Woodruff and other workers claim on the basis of experiment that a single protozoan can be cultured indefinitely without conjugation. Other observers, chiefly centred around Calkins, claim also with experimental support that unless conjugation takes place the protozoa finally die. A review of this controversy and its historical setting is given in Wilson’s The Cell, and nothing is to be gained by its repetition. Less disinterested reviews have been made by Woodruff (1925) and Calkins (1926). Woodruff called attention to the very important fact that, as culture methods have improved, the length of life of the protozoa has been increased. This significant observation is completely omitted by Calkins and the evidence for it will be briefly reviewed here.
While Calkins (1904) reported the death of Paramecium caudatum in two years, Woodruff (1914) by using natural pond water was able to preserve the culture for several years. Metalnikow (1922) has gone further with this organism and cultured it for ten years. Likewise, Didinium nasutum died after a few hundred generations (Calkins, 1916), but in the hands of Mast (1917) it attained the 1646th generation before theculture was discontinued. Maupas(i888) cultured Stylonichia pustulata for 316 generations. This was extended to 572 generations by Baitsell (1912), and Darby (1928) reared 500 generations without any decrease in division rate. The statement, therefore, that the senescence and death of protozoa are due to the culture conditions is hardly unwarranted. The weakness of the criticism, however, lies in the inability of the critics to name the specific conditions that need to be remedied. This paper will attempt to fill the gap, and thus remove the negative support on which the life cycle theory still stands.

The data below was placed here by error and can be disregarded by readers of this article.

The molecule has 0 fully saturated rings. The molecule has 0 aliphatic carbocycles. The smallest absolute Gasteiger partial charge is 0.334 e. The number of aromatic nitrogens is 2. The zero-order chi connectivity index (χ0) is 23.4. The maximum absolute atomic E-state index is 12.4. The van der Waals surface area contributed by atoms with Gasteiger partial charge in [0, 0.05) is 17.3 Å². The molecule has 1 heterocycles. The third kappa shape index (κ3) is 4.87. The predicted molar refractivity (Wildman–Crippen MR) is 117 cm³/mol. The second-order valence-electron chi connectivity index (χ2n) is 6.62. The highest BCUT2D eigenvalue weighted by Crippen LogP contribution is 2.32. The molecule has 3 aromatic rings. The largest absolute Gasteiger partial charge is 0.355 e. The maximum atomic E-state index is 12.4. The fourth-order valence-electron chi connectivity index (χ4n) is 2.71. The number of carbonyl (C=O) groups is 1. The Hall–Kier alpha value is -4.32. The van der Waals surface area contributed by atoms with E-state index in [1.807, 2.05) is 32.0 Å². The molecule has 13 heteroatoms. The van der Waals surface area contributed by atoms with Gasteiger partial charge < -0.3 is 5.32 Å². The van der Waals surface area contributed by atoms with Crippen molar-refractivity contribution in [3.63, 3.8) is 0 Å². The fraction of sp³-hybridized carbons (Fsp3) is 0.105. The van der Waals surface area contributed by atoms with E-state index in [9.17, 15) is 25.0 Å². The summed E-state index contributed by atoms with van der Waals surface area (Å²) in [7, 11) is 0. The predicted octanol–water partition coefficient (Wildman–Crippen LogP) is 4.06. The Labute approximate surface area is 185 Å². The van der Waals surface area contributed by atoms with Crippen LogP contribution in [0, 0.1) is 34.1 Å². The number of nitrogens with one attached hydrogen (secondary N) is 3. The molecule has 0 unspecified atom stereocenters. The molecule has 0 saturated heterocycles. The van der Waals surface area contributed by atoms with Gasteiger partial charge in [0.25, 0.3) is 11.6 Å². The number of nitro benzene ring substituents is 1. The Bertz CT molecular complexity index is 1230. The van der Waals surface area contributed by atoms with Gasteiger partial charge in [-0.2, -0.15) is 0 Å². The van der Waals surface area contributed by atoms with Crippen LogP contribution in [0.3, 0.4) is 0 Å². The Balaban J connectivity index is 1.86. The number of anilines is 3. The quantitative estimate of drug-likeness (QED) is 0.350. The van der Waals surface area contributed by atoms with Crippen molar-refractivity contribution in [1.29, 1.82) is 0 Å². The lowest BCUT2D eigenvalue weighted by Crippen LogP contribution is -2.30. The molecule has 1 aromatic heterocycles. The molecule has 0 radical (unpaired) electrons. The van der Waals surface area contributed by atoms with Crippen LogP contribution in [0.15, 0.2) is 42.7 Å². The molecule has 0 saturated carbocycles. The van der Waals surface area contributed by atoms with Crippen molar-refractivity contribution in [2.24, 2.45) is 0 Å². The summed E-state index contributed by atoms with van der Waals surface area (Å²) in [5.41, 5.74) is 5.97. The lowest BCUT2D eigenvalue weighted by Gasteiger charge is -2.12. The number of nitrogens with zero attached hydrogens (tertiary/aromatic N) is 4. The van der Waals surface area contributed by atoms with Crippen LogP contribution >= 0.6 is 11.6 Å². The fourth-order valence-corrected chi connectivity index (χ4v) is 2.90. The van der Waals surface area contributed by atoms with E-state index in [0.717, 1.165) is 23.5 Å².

The methods of culture have been reported in a previous paper (Darby, 1928) and will be repeated only when germane to the present discussion.
I. Paramecium caudatum
The organism selected for the first part of this study was Paramecium caudatum,, this species being one of those whose cultures had in some cases died out after a typical life cycle; on the other hand, under different conditions it has been successfully cultured for a much longer period. Wherein lay the difference in culture conditions? Could the life cycle be a result of the culture medium?